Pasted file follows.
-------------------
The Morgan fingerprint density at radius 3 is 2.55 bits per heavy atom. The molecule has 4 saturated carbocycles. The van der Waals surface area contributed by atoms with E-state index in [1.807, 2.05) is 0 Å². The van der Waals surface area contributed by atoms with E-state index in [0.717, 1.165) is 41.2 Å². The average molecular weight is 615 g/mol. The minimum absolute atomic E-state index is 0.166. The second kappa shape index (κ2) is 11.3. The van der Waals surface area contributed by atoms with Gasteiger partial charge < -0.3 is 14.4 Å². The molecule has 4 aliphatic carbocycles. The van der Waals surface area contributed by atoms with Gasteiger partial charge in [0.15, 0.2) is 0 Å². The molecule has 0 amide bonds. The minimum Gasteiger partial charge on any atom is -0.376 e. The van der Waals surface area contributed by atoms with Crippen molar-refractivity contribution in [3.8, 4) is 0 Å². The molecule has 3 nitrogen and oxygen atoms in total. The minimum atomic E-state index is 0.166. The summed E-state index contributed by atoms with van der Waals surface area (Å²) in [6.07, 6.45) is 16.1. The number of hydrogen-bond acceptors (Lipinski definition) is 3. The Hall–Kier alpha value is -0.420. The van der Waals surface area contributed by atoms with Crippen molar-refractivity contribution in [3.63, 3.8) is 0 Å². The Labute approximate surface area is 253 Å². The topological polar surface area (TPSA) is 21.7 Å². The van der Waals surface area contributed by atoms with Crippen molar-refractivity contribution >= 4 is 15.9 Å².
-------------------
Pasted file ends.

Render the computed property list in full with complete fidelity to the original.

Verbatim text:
The Morgan fingerprint density at radius 3 is 2.55 bits per heavy atom. The molecule has 4 saturated carbocycles. The van der Waals surface area contributed by atoms with E-state index in [1.807, 2.05) is 0 Å². The van der Waals surface area contributed by atoms with E-state index in [0.717, 1.165) is 41.2 Å². The average molecular weight is 615 g/mol. The minimum absolute atomic E-state index is 0.166. The second kappa shape index (κ2) is 11.3. The van der Waals surface area contributed by atoms with Gasteiger partial charge < -0.3 is 14.4 Å². The molecule has 4 aliphatic carbocycles. The van der Waals surface area contributed by atoms with Gasteiger partial charge in [0.15, 0.2) is 0 Å². The molecule has 0 amide bonds. The minimum Gasteiger partial charge on any atom is -0.376 e. The van der Waals surface area contributed by atoms with Crippen molar-refractivity contribution in [3.8, 4) is 0 Å². The molecule has 3 nitrogen and oxygen atoms in total. The minimum atomic E-state index is 0.166. The summed E-state index contributed by atoms with van der Waals surface area (Å²) in [6.07, 6.45) is 16.1. The number of hydrogen-bond acceptors (Lipinski definition) is 3. The Hall–Kier alpha value is -0.420. The van der Waals surface area contributed by atoms with Crippen molar-refractivity contribution in [3.63, 3.8) is 0 Å². The Labute approximate surface area is 253 Å². The topological polar surface area (TPSA) is 21.7 Å². The van der Waals surface area contributed by atoms with Crippen molar-refractivity contribution >= 4 is 15.9 Å².